The euro posted its biggest advance in six months versus the US dollar after European Central Bank (ECB) President Mario Draghi pledged to buy bonds to contain the region’s debt crisis.
The US dollar weakened versus all 16 of its most-traded counterparts after a US Labor Department report showing payrolls rose less than forecast added to speculation the Federal Reserve would undertake a third round of bond buying.
The Canadian dollar rallied to the strongest level in a year after employment grew. The Swiss franc fell the most since November versus the shared currency on reduced demand for safety.
“Draghi and payrolls were the two main events of the week and in both cases the strong conclusion that followed both outcomes was that the cavalry had come in,” said Richard Franulovich, a senior currency strategist at Westpac Banking Corp in New York. “The Fed and ECB are saying they’re underwriting risk, so there’s no point in sitting on cash. Sell the dollar, buy risk.”
The 17-nation euro advanced 1.9 percent for the week to US$1.2786, touching US$1.2817 on Friday, the highest level since May 22. The gain is the largest since the five days ended Feb. 24.
The shared currency had the largest weekly rise versus the yen since Aug. 17. It fetched ￥100.25, with a 0.7 percent gain, and reached ￥100.43, the most since July 4.
The yen rose 0.2 percent to ￥78.24 per US dollar. It touched ￥78.02, the strongest since Aug. 1.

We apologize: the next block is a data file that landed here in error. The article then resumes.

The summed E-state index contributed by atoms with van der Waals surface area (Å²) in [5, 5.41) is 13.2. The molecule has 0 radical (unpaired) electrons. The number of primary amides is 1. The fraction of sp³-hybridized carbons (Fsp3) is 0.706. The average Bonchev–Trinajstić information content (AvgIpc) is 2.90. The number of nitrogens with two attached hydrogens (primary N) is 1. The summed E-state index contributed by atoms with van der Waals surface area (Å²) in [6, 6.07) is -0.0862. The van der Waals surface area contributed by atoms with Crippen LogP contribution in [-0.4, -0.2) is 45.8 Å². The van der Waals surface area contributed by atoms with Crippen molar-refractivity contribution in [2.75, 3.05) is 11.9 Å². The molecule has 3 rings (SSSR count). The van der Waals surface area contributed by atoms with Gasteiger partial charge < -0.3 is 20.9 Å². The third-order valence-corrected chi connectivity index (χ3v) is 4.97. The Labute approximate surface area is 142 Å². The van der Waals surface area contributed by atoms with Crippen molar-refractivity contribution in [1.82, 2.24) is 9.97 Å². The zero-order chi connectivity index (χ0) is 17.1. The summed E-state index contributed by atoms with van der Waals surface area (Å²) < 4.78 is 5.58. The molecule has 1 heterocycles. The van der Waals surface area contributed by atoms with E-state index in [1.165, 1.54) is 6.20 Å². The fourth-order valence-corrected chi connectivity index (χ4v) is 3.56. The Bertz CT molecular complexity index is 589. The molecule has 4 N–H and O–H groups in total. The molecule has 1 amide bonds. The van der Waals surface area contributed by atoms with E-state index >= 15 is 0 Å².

South Africa’s rand was the biggest winner against the US dollar, rising 2.8 percent, while Brazil’s real had the smallest gain versus the greenback at 0.1 percent.
Further euro gains may be limited as the 14-day relative strength index for the euro versus the US dollar rose above the 70 level on Friday for the first time since May last year. A reading above 70 signals an asset may have rallied too far too quickly and is due for a correction.
The pound dropped 0.7 percent this week to ￡0.7985 per euro, after declining to ￡0.7994, the weakest level since July 5. The UK currency rose 1 percent to US$1.6016, climbing above US$1.60 for the first time since May 16.
Sterling has appreciated 1.3 percent this year, according to Bloomberg Correlation-Weighted Indexes, which track 10 developed-market currencies. The US dollar weakened 2 percent, and the euro declined 3.4 percent.